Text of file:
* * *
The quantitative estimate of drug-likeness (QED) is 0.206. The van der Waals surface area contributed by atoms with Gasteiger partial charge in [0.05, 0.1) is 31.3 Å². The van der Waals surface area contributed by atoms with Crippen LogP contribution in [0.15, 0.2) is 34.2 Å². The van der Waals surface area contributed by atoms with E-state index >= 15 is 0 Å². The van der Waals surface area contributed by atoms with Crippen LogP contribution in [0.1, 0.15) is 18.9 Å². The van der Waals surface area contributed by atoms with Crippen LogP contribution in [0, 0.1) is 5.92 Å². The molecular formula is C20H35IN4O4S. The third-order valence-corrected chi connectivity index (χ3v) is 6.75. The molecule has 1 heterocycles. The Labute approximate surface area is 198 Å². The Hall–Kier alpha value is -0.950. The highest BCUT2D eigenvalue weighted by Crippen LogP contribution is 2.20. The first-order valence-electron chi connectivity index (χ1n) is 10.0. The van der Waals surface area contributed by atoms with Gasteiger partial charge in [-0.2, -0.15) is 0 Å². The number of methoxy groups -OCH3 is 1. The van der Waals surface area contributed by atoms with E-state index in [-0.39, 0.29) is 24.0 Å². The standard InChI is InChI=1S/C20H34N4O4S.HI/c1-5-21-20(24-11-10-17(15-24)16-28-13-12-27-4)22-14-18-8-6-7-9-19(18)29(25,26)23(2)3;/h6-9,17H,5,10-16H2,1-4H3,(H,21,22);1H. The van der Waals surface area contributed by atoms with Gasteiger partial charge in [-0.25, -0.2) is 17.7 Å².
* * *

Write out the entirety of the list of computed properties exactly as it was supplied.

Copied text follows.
The quantitative estimate of drug-likeness (QED) is 0.206. The van der Waals surface area contributed by atoms with Gasteiger partial charge in [0.05, 0.1) is 31.3 Å². The van der Waals surface area contributed by atoms with Crippen LogP contribution in [0.15, 0.2) is 34.2 Å². The van der Waals surface area contributed by atoms with E-state index >= 15 is 0 Å². The van der Waals surface area contributed by atoms with Crippen LogP contribution in [0.1, 0.15) is 18.9 Å². The van der Waals surface area contributed by atoms with Crippen LogP contribution in [0, 0.1) is 5.92 Å². The molecular formula is C20H35IN4O4S. The third-order valence-corrected chi connectivity index (χ3v) is 6.75. The molecule has 1 heterocycles. The Labute approximate surface area is 198 Å². The Hall–Kier alpha value is -0.950. The highest BCUT2D eigenvalue weighted by Crippen LogP contribution is 2.20. The first-order valence-electron chi connectivity index (χ1n) is 10.0. The van der Waals surface area contributed by atoms with Gasteiger partial charge in [-0.2, -0.15) is 0 Å². The number of methoxy groups -OCH3 is 1. The van der Waals surface area contributed by atoms with E-state index in [-0.39, 0.29) is 24.0 Å². The standard InChI is InChI=1S/C20H34N4O4S.HI/c1-5-21-20(24-11-10-17(15-24)16-28-13-12-27-4)22-14-18-8-6-7-9-19(18)29(25,26)23(2)3;/h6-9,17H,5,10-16H2,1-4H3,(H,21,22);1H. The van der Waals surface area contributed by atoms with Gasteiger partial charge in [-0.25, -0.2) is 17.7 Å².